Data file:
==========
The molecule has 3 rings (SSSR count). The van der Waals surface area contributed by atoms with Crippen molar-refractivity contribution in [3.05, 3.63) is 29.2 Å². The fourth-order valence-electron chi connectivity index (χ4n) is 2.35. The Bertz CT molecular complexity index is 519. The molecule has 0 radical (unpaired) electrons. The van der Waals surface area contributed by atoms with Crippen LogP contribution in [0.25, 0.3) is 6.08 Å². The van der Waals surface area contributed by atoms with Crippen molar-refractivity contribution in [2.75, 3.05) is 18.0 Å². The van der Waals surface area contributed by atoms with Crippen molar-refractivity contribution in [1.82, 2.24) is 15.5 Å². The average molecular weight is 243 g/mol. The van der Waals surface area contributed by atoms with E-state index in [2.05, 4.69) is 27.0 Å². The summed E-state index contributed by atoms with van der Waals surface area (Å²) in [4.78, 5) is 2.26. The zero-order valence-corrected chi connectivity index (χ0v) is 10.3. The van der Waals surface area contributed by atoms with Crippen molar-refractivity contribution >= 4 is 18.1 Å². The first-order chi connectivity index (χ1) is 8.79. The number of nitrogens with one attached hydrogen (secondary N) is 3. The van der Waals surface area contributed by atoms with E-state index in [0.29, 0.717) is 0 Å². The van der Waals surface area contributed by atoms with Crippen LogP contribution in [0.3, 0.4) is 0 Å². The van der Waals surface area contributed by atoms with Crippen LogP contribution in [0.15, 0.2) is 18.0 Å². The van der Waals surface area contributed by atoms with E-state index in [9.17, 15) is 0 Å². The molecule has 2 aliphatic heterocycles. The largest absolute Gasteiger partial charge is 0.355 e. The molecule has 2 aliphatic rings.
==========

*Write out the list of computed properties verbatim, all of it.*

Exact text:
The molecule has 3 rings (SSSR count). The van der Waals surface area contributed by atoms with Crippen molar-refractivity contribution in [3.05, 3.63) is 29.2 Å². The fourth-order valence-electron chi connectivity index (χ4n) is 2.35. The Bertz CT molecular complexity index is 519. The molecule has 0 radical (unpaired) electrons. The van der Waals surface area contributed by atoms with Crippen LogP contribution in [0.25, 0.3) is 6.08 Å². The van der Waals surface area contributed by atoms with Crippen molar-refractivity contribution in [2.75, 3.05) is 18.0 Å². The van der Waals surface area contributed by atoms with Crippen molar-refractivity contribution in [1.82, 2.24) is 15.5 Å². The average molecular weight is 243 g/mol. The van der Waals surface area contributed by atoms with E-state index in [2.05, 4.69) is 27.0 Å². The summed E-state index contributed by atoms with van der Waals surface area (Å²) in [4.78, 5) is 2.26. The zero-order valence-corrected chi connectivity index (χ0v) is 10.3. The van der Waals surface area contributed by atoms with Crippen molar-refractivity contribution >= 4 is 18.1 Å². The first-order chi connectivity index (χ1) is 8.79. The number of nitrogens with one attached hydrogen (secondary N) is 3. The van der Waals surface area contributed by atoms with E-state index in [0.29, 0.717) is 0 Å². The van der Waals surface area contributed by atoms with Crippen LogP contribution in [0.3, 0.4) is 0 Å². The van der Waals surface area contributed by atoms with Crippen LogP contribution in [0.15, 0.2) is 18.0 Å². The van der Waals surface area contributed by atoms with E-state index in [9.17, 15) is 0 Å². The molecule has 2 aliphatic heterocycles. The largest absolute Gasteiger partial charge is 0.355 e. The molecule has 2 aliphatic rings.